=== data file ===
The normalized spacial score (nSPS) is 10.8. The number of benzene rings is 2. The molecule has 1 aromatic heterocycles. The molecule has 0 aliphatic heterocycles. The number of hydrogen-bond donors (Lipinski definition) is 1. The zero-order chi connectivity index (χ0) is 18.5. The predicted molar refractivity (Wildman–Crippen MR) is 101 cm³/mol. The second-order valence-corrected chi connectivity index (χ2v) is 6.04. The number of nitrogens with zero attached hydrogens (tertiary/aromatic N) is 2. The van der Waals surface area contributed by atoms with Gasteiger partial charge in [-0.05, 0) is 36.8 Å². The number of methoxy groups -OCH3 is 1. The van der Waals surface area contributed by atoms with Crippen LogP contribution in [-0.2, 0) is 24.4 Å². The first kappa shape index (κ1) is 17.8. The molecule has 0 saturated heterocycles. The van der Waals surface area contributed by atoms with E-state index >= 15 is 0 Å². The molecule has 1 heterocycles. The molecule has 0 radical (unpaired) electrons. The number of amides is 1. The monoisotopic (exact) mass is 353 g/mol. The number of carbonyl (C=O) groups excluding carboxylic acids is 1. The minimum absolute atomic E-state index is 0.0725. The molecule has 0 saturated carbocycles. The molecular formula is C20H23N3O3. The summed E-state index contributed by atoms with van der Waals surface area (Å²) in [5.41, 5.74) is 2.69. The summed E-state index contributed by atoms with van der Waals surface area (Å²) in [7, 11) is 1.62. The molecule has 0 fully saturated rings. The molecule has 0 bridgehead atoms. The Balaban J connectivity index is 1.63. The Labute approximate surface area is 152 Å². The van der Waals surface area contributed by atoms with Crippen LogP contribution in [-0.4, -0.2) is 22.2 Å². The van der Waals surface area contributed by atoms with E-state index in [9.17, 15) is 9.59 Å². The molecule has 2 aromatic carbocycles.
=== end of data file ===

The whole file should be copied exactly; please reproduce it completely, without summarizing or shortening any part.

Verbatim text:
The normalized spacial score (nSPS) is 10.8. The number of benzene rings is 2. The molecule has 1 aromatic heterocycles. The molecule has 0 aliphatic heterocycles. The number of hydrogen-bond donors (Lipinski definition) is 1. The zero-order chi connectivity index (χ0) is 18.5. The predicted molar refractivity (Wildman–Crippen MR) is 101 cm³/mol. The second-order valence-corrected chi connectivity index (χ2v) is 6.04. The number of nitrogens with zero attached hydrogens (tertiary/aromatic N) is 2. The van der Waals surface area contributed by atoms with Gasteiger partial charge in [-0.05, 0) is 36.8 Å². The number of methoxy groups -OCH3 is 1. The van der Waals surface area contributed by atoms with Crippen LogP contribution in [-0.2, 0) is 24.4 Å². The first kappa shape index (κ1) is 17.8. The molecule has 0 saturated heterocycles. The van der Waals surface area contributed by atoms with E-state index >= 15 is 0 Å². The molecule has 1 heterocycles. The molecule has 0 radical (unpaired) electrons. The number of amides is 1. The monoisotopic (exact) mass is 353 g/mol. The number of carbonyl (C=O) groups excluding carboxylic acids is 1. The minimum absolute atomic E-state index is 0.0725. The molecule has 0 saturated carbocycles. The molecular formula is C20H23N3O3. The summed E-state index contributed by atoms with van der Waals surface area (Å²) in [5.41, 5.74) is 2.69. The summed E-state index contributed by atoms with van der Waals surface area (Å²) in [7, 11) is 1.62. The molecule has 0 fully saturated rings. The molecule has 0 bridgehead atoms. The Balaban J connectivity index is 1.63. The Labute approximate surface area is 152 Å². The van der Waals surface area contributed by atoms with Crippen LogP contribution in [-0.4, -0.2) is 22.2 Å². The van der Waals surface area contributed by atoms with E-state index in [9.17, 15) is 9.59 Å². The molecule has 2 aromatic carbocycles.